The sacrifice Jesus made on the Cross is the essence of my existence. Apart from the Cross, I am literally nothing. I’m useless without Christ. But I’m also useless if I don’t do things in response to Christ. See, often, people see Christianity as being a solo date to prom. You just have to go. Get the tux or the dress. Show up at the right time. Sneak in the back. Mesh with the crowd. Talk. Drink some punch. You’re good. A lot of people see Christianity very similar. Go to church/church camp. “Walk down to the front.” Pray. High five a youth pastor. Try to read your Bible and stop shortly after you start. Never do many bad things. Ride it out. You’re good.
I’m here to tell you two things. Both are true. Two plus two equals 4. And faith without works is deader than dog food (James 2). I personally believe that everything you do as a Christian falls into the category of service. Oh, really? you say. Yes, really. That’s why I wrote this third blog.
The first blog of this top 5 things was on daily engagement with Christ. Apart from a true relationship with Christ, everything else you are doing is a waste of yours and everyone’s time. Also, the fruit if a true relationship is it actually existing. If I talk to my mom once a day for 4 seconds about the same list of things, we don’t have a relationship. You have to be actively interacting with God. Daily. Often.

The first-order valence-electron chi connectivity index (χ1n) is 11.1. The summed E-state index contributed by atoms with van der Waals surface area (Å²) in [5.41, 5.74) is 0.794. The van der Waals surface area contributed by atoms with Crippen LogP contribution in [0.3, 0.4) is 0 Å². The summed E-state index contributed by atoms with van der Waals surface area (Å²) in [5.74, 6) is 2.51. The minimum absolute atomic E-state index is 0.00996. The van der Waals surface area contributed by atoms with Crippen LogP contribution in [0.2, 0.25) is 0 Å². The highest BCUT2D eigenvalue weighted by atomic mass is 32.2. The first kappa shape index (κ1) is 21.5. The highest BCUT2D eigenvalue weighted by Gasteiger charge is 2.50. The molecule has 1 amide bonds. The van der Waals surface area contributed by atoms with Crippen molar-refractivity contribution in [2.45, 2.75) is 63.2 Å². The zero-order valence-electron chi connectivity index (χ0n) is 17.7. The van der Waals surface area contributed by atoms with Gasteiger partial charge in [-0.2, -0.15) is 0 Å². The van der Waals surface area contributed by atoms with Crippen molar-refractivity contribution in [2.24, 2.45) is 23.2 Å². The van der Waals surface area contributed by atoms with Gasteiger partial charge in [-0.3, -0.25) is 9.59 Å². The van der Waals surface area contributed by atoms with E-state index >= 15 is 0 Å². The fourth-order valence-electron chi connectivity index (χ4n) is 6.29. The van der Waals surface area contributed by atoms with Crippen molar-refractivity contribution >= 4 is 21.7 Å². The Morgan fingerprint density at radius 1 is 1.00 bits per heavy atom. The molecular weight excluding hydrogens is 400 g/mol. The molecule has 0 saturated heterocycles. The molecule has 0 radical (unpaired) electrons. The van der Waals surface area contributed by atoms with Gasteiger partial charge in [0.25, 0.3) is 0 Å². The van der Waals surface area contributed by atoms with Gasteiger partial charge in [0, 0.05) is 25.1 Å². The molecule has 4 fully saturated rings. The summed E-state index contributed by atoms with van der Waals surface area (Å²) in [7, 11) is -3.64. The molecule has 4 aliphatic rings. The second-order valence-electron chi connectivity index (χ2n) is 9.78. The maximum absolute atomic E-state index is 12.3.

The second blog was on sharing the Gospel. Simply put, if you know how to live forever, why wouldn’t you share that? You either don’t value the information, or you don’t actually possess the information. Christ completely alters the course of your life when you are saved. How on earth we could ignore that enough to keep it quiet is beyond me… and it’s inexcusable.
Now, we arrive at the third thing I think Christians ought to have built into their lives. Step one is to know Christ. Step two is to share Christ. Step three is to reflect Christ. I’m talking about service. I think there are 3 main categories of service that literally everything falls under.
Serve yourself. (2 Peter 1:5-8, 1 Peter 3:15, Deuteronomy 6)
This seems a little off, doesn’t it? I thought Christians were supposed to be humble. They are. Let me explain to you exactly what I mean. I’m sure it’s not what you may think it is.
Team sports are very interesting. The key to any team’s success is being the best sum of its parts it can be. When you have 11 guys on the football field, the goal is to have all 11 players perform perfectly for 60 minutes. Now, we know this doesn’t happen. Why not? Well, maybe the opponent is better. Maybe, the team isn’t prepared. Maybe, something goes wrong, like a key injury. A lot of things can happen. There is one way to mitigate as much failure as possible, though.
I don’t mean the type of selfish where you slack off. I don’t mean the kind of selfish where you refuse to do your job. I don’t mean the type of selfish where you skip practice because you’re “tired.” I don’t mean the kind of selfish where you only do as much as you have to. What I do mean is very simple. It takes a little bit of selfishness to get better. You have to serve yourself. You have to cut some things out of your schedule to go get extra work in. You have to try and outperform everyone else. You have to ignore everyone’s negativity and focus on your own thoughts. You have to cancel some dates to go run. You have to beat the guy next to you in sprints. Without worrying about yourself enough, you will never be ready to play. Never. It won’t happen.